SAOS results for emulsions are generally in agreement with DSD results shown in Figure 3, where the smaller droplet sizes correspond to the higher elastic moduli, and consequently to the most stable emulsions. Previous studies also found the same relationship between droplet sizes and viscoelastic properties, where the more stable systems correspond to the lower droplet sizes and higher viscoelastic moduli [38,39]. However, the viscoelastic properties of the emulsions are also strongly dependent on pH that may have a relevant role on the electrostatic interactions among droplets, thus conditioning the formation of the 3D elastic network.
3.2.3. Back Scattering Measurements
Figure 5 shows Backscattering ΔBS profiles and results for CP and FB-stabilized emulsions at two different pH values (2.5 and 7.5). Although one of the greatest advantages of these measurements is the prediction of emulsion destabilization in early stages, the profiles obtained for these emulsions are fairly constant after 28 days of ageing, especially for CP-based emulsions. Thus, ΔBS profiles were calculated in order to elucidate any slight change. These results indicate that only the emulsion stabilized with FB at the lowest pH value shows an apparent change over storage time. This poorer stability has been also observed by analyzing the evolution of DSD profiles. The rest of the emulsions show only very slight increases of droplet sizes over storage time and small slopes for ΔBS profiles (lower than 0.04), which reflect a good emulsion stability response against coalescence and creaming. This type of kinetic stabilization has been previously found for other emulsions systems, and it is able to provide them quite fairly long-term stability .
The results from the interfacial dilatational and shear viscoelastic measurements indicate that proteins are able to form a film with a gel-like behavior at the O/W interface, whose strength depends on the pH value and the type of protein used. Comparing the two techniques it can be inferred that, i-SAOS measurements have shown to be more sensitive to pH modifications and more useful to follow the evolution of viscoelastic properties over protein adsorption.
As for the macroscopic results obtained for legume protein-stabilized emulsions it may be concluded that DSD profiles, which is also strongly affected by pH and the type of protein, depend on the interfacial tension value and on the adsorption kinetics and on the viscoelastic properties of the interfacial film. SAOS and DSD results for legume protein-stabilized emulsions are generally in agreement, where the smaller droplet sizes correspond to the higher elastic moduli, and consequently to the most stable emulsions. However, electrostatic interactions among droplets also promote an enhancement of the 3D elastic network.
A comparison between the bulk and interfacial mechanical spectra of these systems reveals that both the pH of the continuous phase and the type of protein yield analogous effects on their corresponding bulk and interfacial viscoelastic moduli. However, it is also apparent that the changes induced on the mechanical spectra of the bulk are much more remarkable. There is a direct relationship between interfacial and bulk properties, which is more evident for the CP protein concentrate, particularly at pH 2.5. In any case, emulsions stabilized with FB at pH 2.5, at which the highest interfacial tension value was obtained, show the poorest DSD results and emulsion stability.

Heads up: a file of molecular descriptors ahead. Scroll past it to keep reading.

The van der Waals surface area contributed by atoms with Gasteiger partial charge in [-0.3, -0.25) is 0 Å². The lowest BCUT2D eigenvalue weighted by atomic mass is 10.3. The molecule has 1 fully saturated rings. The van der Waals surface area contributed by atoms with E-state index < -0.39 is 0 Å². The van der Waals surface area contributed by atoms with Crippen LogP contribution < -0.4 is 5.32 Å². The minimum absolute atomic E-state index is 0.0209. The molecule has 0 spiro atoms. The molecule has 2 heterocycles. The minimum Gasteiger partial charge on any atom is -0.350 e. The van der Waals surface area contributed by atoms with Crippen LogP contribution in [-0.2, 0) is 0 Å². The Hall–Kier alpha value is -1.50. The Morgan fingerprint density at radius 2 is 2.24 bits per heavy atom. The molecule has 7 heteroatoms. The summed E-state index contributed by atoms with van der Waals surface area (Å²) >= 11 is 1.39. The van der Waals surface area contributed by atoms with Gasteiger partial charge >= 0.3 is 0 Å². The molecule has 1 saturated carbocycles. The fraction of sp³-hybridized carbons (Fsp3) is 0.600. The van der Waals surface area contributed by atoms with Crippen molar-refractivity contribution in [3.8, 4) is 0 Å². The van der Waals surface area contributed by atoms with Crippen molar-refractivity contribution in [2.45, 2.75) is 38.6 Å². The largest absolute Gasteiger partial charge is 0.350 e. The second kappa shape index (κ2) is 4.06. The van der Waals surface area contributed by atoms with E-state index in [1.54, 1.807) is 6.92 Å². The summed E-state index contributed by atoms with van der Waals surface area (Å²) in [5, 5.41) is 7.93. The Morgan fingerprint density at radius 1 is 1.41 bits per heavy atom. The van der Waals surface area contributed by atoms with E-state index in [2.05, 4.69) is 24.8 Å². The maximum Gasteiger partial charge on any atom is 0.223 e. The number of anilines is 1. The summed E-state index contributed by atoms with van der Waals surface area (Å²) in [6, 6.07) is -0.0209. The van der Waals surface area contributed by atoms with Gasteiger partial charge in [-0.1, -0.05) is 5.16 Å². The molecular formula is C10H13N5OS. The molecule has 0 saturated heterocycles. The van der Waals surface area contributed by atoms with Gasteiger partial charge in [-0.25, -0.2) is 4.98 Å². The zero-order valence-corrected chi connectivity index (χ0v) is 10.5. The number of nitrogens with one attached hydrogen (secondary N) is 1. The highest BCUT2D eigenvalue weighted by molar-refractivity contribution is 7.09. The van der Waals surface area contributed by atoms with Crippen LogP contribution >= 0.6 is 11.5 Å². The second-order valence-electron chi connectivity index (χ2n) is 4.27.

Moreover, results obtained from emulsion stability seem to agree with the interfacial rheology response of legume protein systems. This is particularly clear for the results obtained from i-SAOS measurements, since dilatational measurements seems to overestimate the solid character of the interface. Therefore, it may be concluded that emulsion stability cannot be solely predicted by interfacial rheology since interactions among droplets may also show a significant contribution on the bulk rheological response.
Conceptualization, A.G. and C.C.-S.; Methodology, A.R.; Software, M.F.; Validation, A.R. and C.C.-S.; Formal Analysis, C.C.-S.; Investigation, M.F.; Resources, A.G.; Data Curation, A.R.; Writing-Original Draft Preparation, M.F.; Writing-Review and Editing, A.R.; Visualization, A.R.; Supervision, C.C.-S.; Project Administration, A.G.; Funding Acquisition, A.G.
Please add: This research was funded by University of Seville by a post-doc grant to Manuel Felix (call II.5–VPPIUS)
The authors acknowledge the Functional Characterization Service (CITIUS-Universidad de Sevilla) for providing full access to DHR-3 Rheometer.
Conflicts of Interest
The authors declare no conflict of interest.
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Figure 1. Evolution of the dilatational viscoelastic moduli (E’s and E’’s) of the oil/water O/W interface at two different pH values (2.5 and 7.5) for the two protein systems studied (faba bean (FB) and chickpea (CP)): (A) during protein adsorption; (B) after reaching the pseudo equilibrium state.
Figure 2. Evolution of the interfacial shear viscoelastic moduli (G’s and G’’s) of the O/W interface at two different pH values (2.5 and 7.5) for the two protein systems studied (FB and CP): (A) during protein adsorption; (B) after reaching the pseudo equilibrium state.
Figure 3. Droplet size distribution (DSD) profiles for FB and CP-stabilized emulsions at two pH values (2.5 and 7.5): (A) the same day of the emulsion preparation; (B) after 28 days emulsion storage.
Figure 4. Mechanical spectra from frequency sweep tests obtained for FB and CP-stabilized emulsions at two different pH values (2.5 and 7.5) the same day of emulsion preparation.
Figure 5. Results from multiple light scattering measurements as a function of storage time: (A) Backscattering (BS) profiles for CP-stabilized emulsions at pH 2.5; (B) BS profiles for FB-stabilized emulsions at pH 2.5; (C) ΔBS for FB and CP-stabilized emulsions at pH 2.5 and 7.5.